Wallace Shawn is, by his own admission, a lucky man. Through no particular talent or effort on his part, he wound up on the privileged side of the class divide. As Shawn sees it, it is the lucky versus the unlucky. Other binaries appear that give the books its broad contours: night versus day; morality versus immorality; life versus death; civilization versus the uncivilized. Shawn’s narrative structure very much trades in a dark/light motif that cuts decidedly to the noir.
The book begins like riffs of free-form jazz: murder; decaying American hotels and neighborhoods; ISIS; Donald Trump; power and megalomania; nights when our ancestors whisper to us; privilege through prep schools; appreciation of the arts; climate change; the downward mobility of the privileged class; Mom and Dad.
As an acclaimed artist in a range of genres from film to theater to writing, Shawn knows he is setting us up. Where is this all going and to what end?
We know early on what keeps Shawn up at night during those dark, quiet moments where he does not have the luxury of regimes of distraction through books, the arts, good restaurants, and doing laundry. At base it is human frailty and vulnerability (the unlucky) who must endure against those with the power exploit, control, and abuse (the lucky). The latter complicates Shawn’s own subject position in the telling of this tale.
Really big ideas are then introduced.
Morality is drawn into those complications for it is not just about social justice, but it can also serve to insulate the privileged. One can take the social justice high ground, after all, while still benefitting from the very forces against which one ostensibly fights.
Civilization is interrogated as a possible, devastating mistake: Beethoven with a side of slavery and exploitation. Speaking of the ancient city of Thebes and the kings that made it a place of splendor, Bertolt Brecht critically notes: “Did the kinds carry on their own backs those massive fragments of stone?”
Power serves as an ideological script that rationalizes domination and subjugation. And those with resources and power seek to maintain and pass it on to their kin and kind at all cost. The process of excess accumulation and the inequality it breeds knows no end. Lucky people expand by filling the space their luck has given then while unlucky people are silenced—but with the potential for sudden, violent, and unpredictable reaction.
About midway through the book, Shawn takes a pivot away from free-form storytelling and begins to weave his ideas together. The core theme that brings the diverse notes of the book’s opening is civilization and its discontents.
We take a deep turn into Islamic bin Ladenism that reveals a nuanced view of Shawn’s object of fear as a movement borne out of poverty, desperation, and colonialism. He explores how British, French, and American responses all try to colonize it. The British attempted to use teachers – religious or otherwise – to win over the minds (and hearts) of Muslim youth. The French took an anti-religion, anti-Islam approach (let’s ban all things Muslim starting with hijabs and burkinis). The Americans have taken a jails (domestic) and bombs (international) tack. “The truth is,” Shawn underscores, “ that once unlucky people come to understand how unlucky they are, it’s too late for the luck.”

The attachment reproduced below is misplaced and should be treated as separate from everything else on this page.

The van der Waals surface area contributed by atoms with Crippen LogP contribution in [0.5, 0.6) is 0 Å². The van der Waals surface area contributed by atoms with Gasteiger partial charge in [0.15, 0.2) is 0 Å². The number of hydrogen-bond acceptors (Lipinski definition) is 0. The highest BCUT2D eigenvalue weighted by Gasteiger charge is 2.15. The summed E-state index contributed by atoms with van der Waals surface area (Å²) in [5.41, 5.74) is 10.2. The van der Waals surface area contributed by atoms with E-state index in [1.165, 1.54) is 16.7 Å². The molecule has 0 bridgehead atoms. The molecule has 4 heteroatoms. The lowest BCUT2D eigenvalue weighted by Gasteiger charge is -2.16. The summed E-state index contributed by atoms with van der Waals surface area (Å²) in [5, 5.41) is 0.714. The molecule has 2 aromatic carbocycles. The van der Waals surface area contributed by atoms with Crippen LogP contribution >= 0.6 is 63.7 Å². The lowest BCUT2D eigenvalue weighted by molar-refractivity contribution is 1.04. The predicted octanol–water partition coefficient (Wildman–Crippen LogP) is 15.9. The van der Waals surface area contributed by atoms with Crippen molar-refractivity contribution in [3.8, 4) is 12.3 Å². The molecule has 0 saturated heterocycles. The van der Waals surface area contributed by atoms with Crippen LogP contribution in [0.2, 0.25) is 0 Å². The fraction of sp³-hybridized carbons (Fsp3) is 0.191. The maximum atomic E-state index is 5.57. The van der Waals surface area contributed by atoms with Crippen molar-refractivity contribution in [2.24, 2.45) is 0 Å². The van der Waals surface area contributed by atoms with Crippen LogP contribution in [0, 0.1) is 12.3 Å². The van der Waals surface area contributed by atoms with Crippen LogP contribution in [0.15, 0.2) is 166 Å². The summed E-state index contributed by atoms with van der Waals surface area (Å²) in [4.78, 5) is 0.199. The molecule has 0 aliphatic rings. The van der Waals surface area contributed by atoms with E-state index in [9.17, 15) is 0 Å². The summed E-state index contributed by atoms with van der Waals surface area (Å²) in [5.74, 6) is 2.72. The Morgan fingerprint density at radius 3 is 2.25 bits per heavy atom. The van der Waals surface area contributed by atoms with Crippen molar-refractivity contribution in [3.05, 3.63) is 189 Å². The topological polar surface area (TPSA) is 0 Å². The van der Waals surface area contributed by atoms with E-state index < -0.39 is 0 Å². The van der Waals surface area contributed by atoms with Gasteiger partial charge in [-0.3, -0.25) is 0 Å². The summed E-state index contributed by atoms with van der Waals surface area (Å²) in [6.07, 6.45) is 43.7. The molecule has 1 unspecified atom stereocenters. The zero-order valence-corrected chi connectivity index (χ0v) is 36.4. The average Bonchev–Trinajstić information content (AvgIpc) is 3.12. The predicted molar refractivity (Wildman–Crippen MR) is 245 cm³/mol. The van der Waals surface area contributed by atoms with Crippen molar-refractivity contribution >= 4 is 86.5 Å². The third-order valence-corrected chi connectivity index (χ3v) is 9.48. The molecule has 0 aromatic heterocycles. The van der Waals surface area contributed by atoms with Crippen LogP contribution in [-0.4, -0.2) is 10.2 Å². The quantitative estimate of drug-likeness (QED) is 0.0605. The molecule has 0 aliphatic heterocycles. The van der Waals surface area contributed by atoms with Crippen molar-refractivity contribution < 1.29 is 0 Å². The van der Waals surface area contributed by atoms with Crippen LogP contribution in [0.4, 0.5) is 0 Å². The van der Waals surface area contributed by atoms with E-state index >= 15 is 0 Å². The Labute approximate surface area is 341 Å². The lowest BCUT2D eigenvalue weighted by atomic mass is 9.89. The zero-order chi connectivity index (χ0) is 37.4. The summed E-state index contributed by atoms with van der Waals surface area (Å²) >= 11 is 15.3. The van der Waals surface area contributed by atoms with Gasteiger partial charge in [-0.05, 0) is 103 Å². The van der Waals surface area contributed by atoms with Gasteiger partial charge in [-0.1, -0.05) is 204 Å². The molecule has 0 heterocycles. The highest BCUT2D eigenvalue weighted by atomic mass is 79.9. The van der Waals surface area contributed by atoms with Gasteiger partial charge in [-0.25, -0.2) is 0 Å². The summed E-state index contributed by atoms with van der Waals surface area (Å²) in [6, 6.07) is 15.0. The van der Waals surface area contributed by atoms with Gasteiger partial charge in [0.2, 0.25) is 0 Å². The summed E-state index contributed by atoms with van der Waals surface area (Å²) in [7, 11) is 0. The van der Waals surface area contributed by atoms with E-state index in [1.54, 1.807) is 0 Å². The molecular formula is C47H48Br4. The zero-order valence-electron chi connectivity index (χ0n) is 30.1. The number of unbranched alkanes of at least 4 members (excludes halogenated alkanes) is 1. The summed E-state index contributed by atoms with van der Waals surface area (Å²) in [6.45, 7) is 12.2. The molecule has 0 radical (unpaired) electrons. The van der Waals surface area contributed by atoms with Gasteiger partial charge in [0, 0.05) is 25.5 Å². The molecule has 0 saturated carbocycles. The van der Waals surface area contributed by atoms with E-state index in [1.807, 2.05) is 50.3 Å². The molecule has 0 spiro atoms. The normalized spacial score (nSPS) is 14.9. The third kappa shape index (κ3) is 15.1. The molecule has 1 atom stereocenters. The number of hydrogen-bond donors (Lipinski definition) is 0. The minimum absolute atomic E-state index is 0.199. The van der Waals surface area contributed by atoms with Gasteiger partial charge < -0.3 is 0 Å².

Enter climate change and the Anthropocene in the form of 2012’s Hurricane Sandy as it flooded New York’s streets. This “natural” event serves to show how easily the artifice of privilege and invulnerability can be stripped away by physical (and human-made) events. What started as a lark—“get out the good candles . . .” —sank into fear: “a lifetime’s worth of assumptions were uncontrollably unspooling . . .” Books, music, and restaurants are of little use when the lights of civilization are off and the temperature is plummeting.
Climate change has ushered in an era where there is a very real possibility for humans to create a set of unstoppable dynamics where we are the serial killer of ours and other species. Shawn observes in the books opening passage that the murderer often doesn’t know why s/he did it, or they plead that they can’t remember what happened. As a species, he contends, we are a dangerous lot.
At base, Shawn contends, we have little self-awareness or reflexivity. Indeed, those qualities diminish with increased power, control, and authority, and are replaced with equal amounts of self-deception and hubris. (I dominate therefore I must be better.)
In the end, the unlucky are pretty well stuck and cannot transcend their circumstances, and the lucky are complacent with their privilege. The shocking thing isn’t that there are some truly despicable people whom, through a complex combination of personality and material circumstances, use their power in highly destructive ways. Far more tragic is how the lucky often throw their privilege away, eschewing education and pursuing simple, unchallenging, and banal pleasures.
Liberal education may be the utopic path that could help humans grasp and act on the dire circumstances they have created. For it seeks to expand human capacity—an enhanced and expanded self—that is empathetic and able to understand moral outcomes, puts checks on the excesses of civilization, embraces diversity, and places collective well-being over profit. Uncle Vanya would, undoubtedly, approve.